We congratulate the authors on their essay and the accompanying podcast (http://www.bmj.com/podcast/2012/08/24/ecological-public-health, accessed 28 August 2012), which we feel provides direction for the future design of public health programs to address complex health issues for which the majority of determinants lie outside the health sector. As the authors point out this is not a new concept but one that may have become more applicable as we experience a seemingly escalating series of societal changes. Indeed, their suggestion may now have to compete for primacy against other frameworks with ecological leanings that have been coined to conceptualise the new world facing public health.
The first of these frameworks is perhaps the suggestion that “Ecosystem Health” should be included in the curriculum for veterinary medicine programs (VanLeeuwen et al., 1998), which then lead to the more formal Ecohealth movement that focuses on the interface between ecology and health with a view to supporting sustainable health (http://ecohealth.net/association.php, accessed 29 August 2012). Finally we have the broader concept of Health-in-all-Policies (HiaP) that appears to cover all bases and “One Health”, which currently has a focus on diseases that occur at the human-animal-environment interface with zoonotic diseases as a core focus (https://www.avma.org/KB/Resources/Reference/Pages/One-Health94.aspx, accessed 29 August 2012). The less than expected benefits from HiaP (Greaves and Bialystok, 2011) is interesting given that it would seem logical that HiaP should solve most public health issues by virtue of the requirement to formally address health impacts (positive and negative) as part of the design process for all policies.
Perhaps the key difference between the description of “ecological public health” and other frameworks is that it advocates for a focus on public health as the core element. One could also interpret ecological public health as the application of “holistic” principles to public health, which then implies the incorporation of systems thinking and an acceptance of complexity. Holistic thinking is already used by many healthcare practitioners without conscious thought, at least in Sweden (Strandberg et al., 2007).
Trying to define frameworks leads to lengthy and unproductive debates based on semantics. We would argue that complex systems in public health must be conceptualised at the highest level that provides opportunities for successful control, similar to the traditional epidemiological unit. This is important because public health research and interventions must be designed to function within these systems and information from the wrong level could lead to poorly designed programs based on erroneous assumptions. Furthermore, attempting to understand complex systems in their entirety or delaying action until better information become available may not improve the overall outcomes of a program. All systems have a set of critical components or control points that can be used to influence their outcomes. This method of dealing with risk is incorporated into the Hazard Analysis and Critical Control Points (HACCP) approach that is used to mitigate risk in complex food production systems.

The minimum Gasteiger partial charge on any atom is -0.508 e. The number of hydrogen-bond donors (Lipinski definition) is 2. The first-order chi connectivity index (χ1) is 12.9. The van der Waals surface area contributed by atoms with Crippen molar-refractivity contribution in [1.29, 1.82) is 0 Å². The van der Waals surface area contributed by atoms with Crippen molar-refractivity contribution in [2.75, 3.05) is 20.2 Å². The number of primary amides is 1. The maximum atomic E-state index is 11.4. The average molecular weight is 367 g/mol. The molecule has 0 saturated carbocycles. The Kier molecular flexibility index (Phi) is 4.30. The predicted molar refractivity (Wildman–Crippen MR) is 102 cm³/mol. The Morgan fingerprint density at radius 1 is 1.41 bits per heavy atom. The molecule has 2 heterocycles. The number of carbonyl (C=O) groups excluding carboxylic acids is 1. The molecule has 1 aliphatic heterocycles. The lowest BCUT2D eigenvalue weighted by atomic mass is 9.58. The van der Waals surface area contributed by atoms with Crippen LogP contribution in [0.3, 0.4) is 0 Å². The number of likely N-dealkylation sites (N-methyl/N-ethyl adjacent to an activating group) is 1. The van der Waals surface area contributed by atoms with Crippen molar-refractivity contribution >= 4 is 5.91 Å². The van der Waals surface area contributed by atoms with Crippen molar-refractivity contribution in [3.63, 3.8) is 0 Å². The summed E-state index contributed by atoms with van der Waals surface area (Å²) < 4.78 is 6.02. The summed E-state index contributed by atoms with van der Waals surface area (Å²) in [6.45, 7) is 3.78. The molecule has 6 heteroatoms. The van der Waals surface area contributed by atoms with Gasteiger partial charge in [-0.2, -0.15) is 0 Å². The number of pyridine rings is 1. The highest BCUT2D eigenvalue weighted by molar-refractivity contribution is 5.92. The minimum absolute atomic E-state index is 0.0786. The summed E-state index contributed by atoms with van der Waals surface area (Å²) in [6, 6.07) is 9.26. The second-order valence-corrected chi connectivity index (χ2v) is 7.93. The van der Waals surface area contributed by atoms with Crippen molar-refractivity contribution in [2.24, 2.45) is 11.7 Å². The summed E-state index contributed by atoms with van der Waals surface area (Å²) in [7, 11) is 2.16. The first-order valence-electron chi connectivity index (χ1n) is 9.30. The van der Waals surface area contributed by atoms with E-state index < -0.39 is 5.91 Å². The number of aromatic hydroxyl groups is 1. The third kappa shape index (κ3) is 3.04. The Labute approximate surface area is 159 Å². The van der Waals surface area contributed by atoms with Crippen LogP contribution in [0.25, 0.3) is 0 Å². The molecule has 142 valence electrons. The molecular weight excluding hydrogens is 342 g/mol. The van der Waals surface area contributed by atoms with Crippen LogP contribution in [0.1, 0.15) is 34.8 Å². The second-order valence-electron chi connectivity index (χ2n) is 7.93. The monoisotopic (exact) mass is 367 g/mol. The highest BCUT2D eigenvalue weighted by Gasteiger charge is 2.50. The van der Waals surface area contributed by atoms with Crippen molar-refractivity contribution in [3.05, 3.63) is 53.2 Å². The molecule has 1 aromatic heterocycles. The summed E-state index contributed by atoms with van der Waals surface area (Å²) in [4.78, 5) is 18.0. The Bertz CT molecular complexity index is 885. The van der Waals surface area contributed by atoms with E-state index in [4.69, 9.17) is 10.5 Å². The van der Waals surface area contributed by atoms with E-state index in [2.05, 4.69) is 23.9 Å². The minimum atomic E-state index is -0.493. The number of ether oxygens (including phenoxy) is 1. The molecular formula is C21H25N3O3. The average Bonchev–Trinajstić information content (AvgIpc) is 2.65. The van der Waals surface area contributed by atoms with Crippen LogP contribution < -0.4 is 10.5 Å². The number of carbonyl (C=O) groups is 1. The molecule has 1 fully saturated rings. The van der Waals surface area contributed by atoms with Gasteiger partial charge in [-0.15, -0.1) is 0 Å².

The authors argue for the highlight the need for greater involvement of economists in public health (in the associated podcast). We agree and believe that it is not just more economics but rather the development of transdisciplinary economic analyses that provides holistic estimates of costs and benefits across ALL sectors, i.e. agriculture, health, commerce etc. Our own current and future work incorporates economics as a core component of each activity (Choudhury et al., 2012; Racloz et al., 2012a; Racloz et al., 2012b). The same principle applies for all information generating activities. Thus, the key questions become: 1) what information does an institution require to enable informed and rational policy development and implementation and 2) what information does the community require and in what form to enable a change in knowledge, attitudes and practices that lead to improved health. These questions need to be addressed across the “sectors” of each problem, i.e.: environmental, human and animal health, economic health, social health and institutional health.
In conclusion, we support the sentiments described by the authors in their essay and believe that this may provide an efficient framework for dealing with the future public health impact of complex emerging issues such as urbanisation and climate change where social and cultural change is likely to drive health outcomes.
Choudhury, A., Zinsstag, J., Racloz, V., Whittaker, M. 2012. The societal impact of bivine tuberculosis in select Asian countries. In GRF One Health Summit 2012: One Health-One Planet-One Future, Risks and Opportunities (Davos, Switzerland).
Greaves, L.J.P.D.U., Bialystok, L.R.P., 2011. Health in All Policies - All Talk and Little Action? Canadian Journal of Public Health 102, 407-409.
Racloz, V., Choudhury, A., Whittaker, M. 2012a. A strategy for addressing piublic health and zoonotic issues using a One Health approach. In GRF One Health Summit 2012: One Health-One Planet-One Future, Risks and Opportunities (Davos, Switzerland).
Racloz, V., Faddy, H., Choudhury, A., Whittaker, M. 2012b. A One Health approach to disasters. In GRF One Health Summit 2012: One Health-One Planet-One Future, Risks and Opportunities (Davos, Switzerland).
Strandberg, E.L., Ovhed, I., Borgquist, L., Wilhelmsson, S., 2007. The perceived meaning of a (w)holistic view among general practitioners and district nurses in Swedish primary care: a qualitative study. BMC Fam Pract 8, 8.
VanLeeuwen, J.A., Nielsen, N.O., Waltner-Toews, D., 1998. Ecosystem health: an essential field for veterinary medicine. J Am Vet Med Assoc 212, 53-57.
Competing interests: No competing interests